She:kon1/Hello, my name is Sebastian De Line. My father was Terry Deline who grew up in Kahnewake,2 and my mother is Lynne Choo from Canton.3 So welcome and thank you very much for having me.
When I visited the museum, one of the first things I felt was that I wished to respond and draw images of objects solely from my own culture. So I chose two objects that are Haudenosaunee:4 this baby board and this spoon. The conversation I wanted to have relates to earlier conversations with Candice Hopkins about the word “object,” and how this word offers quite a challenge when thinking about how we relate to our belongings.
When I saw this spoon, I began thinking about the wampum, and what we call “one dish one spoon” wampum. What struck me was how this particular spoon was not with the bowl, you know? Coming into the space of the museum, I began thinking through what I had been taught by my family and what I’ve been taught in art, and how these are different; how we encounter art and how we are informed by what we see and what we understand.
The thing that was missing for me was the conversation, then, about the teaching around “one dish one spoon,” which is a wampum about the relationship between Haudenosaunee and Anishinaabe and our territories—how we share a stewardship, keeping a balance and responsibility to our animal kinships, etc.
For me, it was as if there was a kind of fictitious play, writing a letter—or really it’s smaller, maybe it’s not really a letter but more like a telegraph—of what that conversation might be like.
It goes: “she: kon one bowl, how can we feed our people without you? I will ask my cousin to send a runner. nia:wen koa5, one spoon.”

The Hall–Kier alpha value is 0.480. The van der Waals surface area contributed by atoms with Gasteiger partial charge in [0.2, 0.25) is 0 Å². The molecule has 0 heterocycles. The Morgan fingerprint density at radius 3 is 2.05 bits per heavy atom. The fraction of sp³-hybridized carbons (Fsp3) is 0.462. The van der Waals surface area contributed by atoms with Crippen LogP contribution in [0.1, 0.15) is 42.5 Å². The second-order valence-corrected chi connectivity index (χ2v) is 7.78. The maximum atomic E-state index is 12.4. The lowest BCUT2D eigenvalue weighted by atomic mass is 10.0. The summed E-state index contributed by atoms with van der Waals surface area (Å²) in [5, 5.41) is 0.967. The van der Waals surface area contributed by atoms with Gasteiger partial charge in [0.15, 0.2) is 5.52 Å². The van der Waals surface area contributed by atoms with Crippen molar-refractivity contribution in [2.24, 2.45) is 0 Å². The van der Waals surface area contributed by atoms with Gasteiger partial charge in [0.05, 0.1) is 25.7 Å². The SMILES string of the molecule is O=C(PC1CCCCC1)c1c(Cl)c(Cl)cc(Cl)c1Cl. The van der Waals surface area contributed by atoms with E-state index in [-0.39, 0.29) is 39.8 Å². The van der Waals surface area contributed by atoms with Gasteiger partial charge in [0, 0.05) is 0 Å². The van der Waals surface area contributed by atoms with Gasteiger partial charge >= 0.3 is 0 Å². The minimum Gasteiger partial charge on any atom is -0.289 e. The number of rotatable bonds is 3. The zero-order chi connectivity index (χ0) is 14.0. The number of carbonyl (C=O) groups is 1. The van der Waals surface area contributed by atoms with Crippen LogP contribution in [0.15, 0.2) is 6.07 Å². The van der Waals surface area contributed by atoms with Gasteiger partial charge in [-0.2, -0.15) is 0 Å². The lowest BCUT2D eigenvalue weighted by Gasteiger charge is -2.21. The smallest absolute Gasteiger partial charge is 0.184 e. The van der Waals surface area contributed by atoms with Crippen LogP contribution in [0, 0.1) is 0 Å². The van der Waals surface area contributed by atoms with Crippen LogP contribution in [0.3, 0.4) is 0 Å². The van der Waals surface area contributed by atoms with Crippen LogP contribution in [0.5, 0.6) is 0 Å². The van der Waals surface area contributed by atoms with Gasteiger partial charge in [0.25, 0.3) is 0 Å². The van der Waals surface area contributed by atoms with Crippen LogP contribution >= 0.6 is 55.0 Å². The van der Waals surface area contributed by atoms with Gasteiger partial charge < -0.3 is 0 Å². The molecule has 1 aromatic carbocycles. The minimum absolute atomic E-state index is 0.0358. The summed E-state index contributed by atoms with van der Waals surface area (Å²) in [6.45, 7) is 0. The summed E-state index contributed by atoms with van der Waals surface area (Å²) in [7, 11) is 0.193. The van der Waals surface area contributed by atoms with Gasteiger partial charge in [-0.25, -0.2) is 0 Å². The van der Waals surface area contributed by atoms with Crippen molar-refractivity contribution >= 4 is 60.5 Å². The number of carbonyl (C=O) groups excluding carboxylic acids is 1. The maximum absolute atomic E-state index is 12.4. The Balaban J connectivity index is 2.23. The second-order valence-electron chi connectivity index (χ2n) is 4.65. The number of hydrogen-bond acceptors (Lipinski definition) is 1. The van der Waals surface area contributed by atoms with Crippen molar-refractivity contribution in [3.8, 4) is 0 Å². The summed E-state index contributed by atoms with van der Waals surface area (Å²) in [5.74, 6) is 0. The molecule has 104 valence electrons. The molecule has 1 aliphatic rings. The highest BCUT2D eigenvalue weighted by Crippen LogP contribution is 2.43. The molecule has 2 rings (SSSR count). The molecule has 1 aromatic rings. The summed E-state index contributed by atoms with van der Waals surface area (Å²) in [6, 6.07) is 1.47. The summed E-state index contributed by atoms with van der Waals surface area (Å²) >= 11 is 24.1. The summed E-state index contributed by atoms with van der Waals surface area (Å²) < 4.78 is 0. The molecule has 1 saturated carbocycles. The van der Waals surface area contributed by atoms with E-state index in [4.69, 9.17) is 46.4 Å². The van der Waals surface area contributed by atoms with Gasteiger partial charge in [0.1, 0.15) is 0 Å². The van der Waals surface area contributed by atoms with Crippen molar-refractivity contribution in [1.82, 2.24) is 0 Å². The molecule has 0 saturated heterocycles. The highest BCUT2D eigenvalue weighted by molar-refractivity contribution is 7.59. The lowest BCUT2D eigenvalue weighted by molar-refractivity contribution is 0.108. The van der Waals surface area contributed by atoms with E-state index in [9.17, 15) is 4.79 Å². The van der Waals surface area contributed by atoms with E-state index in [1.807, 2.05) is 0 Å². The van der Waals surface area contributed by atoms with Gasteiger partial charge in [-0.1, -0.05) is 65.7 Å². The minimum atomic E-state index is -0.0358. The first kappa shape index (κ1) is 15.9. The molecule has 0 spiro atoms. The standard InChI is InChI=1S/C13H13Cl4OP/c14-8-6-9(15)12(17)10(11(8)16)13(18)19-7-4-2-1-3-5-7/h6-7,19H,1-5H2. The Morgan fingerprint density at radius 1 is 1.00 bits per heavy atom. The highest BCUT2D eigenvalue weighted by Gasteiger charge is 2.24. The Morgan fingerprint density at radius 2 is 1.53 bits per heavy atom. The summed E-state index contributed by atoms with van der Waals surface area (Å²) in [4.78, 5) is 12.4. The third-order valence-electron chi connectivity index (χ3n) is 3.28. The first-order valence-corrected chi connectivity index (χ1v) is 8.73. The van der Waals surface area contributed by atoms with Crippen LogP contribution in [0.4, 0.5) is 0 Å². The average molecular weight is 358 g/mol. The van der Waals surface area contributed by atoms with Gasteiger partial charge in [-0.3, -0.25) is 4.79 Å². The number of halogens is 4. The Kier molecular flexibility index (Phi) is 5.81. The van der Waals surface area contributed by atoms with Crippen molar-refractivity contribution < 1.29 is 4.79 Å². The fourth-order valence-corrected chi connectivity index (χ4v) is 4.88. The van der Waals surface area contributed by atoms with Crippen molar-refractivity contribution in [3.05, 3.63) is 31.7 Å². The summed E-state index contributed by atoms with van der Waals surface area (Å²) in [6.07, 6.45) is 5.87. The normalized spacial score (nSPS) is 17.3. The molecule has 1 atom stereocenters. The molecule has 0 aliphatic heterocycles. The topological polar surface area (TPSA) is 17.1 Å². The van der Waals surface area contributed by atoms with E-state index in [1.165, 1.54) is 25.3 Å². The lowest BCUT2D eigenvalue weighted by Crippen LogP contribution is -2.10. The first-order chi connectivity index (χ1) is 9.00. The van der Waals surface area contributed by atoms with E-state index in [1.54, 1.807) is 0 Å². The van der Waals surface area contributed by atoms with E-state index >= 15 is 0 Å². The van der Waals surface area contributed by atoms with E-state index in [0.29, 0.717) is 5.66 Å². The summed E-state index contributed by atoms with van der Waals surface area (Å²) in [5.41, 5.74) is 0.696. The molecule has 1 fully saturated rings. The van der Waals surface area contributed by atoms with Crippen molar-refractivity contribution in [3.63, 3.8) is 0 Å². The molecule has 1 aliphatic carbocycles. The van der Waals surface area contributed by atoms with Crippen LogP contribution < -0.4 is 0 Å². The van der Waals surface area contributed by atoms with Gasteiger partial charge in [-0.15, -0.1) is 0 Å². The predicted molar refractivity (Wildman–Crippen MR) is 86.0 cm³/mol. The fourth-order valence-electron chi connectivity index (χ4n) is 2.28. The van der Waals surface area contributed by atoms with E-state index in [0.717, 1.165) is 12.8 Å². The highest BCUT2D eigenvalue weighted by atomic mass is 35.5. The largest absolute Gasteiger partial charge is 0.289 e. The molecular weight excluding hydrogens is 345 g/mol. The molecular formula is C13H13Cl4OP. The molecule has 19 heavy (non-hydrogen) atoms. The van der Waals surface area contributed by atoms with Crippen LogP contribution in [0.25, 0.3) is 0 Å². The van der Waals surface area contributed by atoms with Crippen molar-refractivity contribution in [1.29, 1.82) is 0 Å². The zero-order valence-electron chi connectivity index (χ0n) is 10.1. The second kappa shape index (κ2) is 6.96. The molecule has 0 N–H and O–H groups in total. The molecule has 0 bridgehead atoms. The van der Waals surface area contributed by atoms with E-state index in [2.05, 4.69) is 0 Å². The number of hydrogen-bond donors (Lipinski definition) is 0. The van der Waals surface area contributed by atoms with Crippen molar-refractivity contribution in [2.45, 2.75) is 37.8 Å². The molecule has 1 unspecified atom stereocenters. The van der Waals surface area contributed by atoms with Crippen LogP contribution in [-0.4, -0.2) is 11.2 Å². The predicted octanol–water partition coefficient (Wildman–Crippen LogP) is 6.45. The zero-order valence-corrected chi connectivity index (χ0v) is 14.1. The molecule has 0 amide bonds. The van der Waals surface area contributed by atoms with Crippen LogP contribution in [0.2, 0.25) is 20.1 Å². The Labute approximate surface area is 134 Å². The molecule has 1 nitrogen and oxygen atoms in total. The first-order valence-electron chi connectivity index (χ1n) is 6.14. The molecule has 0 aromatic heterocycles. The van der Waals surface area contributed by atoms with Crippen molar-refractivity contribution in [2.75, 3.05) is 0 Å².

Meanwhile, the conversation I was thinking about was more the whole conversation between “one dish one spoon.” We’re missing each other, and we can’t be performing as a collective without each other. We also can’t, as human beings, perform the reciprocity that we’re taught in the absence of the whole teaching.
I was thinking about that curatorially, too. That aspect is very important. Sometimes the information one encounters in exhibition spaces is crucial to the viewing experience. Perhaps in the future it would be helpful for curators to work in partnership with language revitalization programs. Why is everything always in English all the time? Why is it called “ladle,” or whatever, you know? Exhibitions on Indigenous art present an opportunity where we could all be learning. I would like to learn my words. That kind of linguistic contextualization6 produces a really different situation. Then, when I come into a museum or my family comes into a museum, our needs are also being met. That’s just one tiny impression of this much larger discussion of reciprocity, where we’re “learning from” but also giving back, because that is the teaching.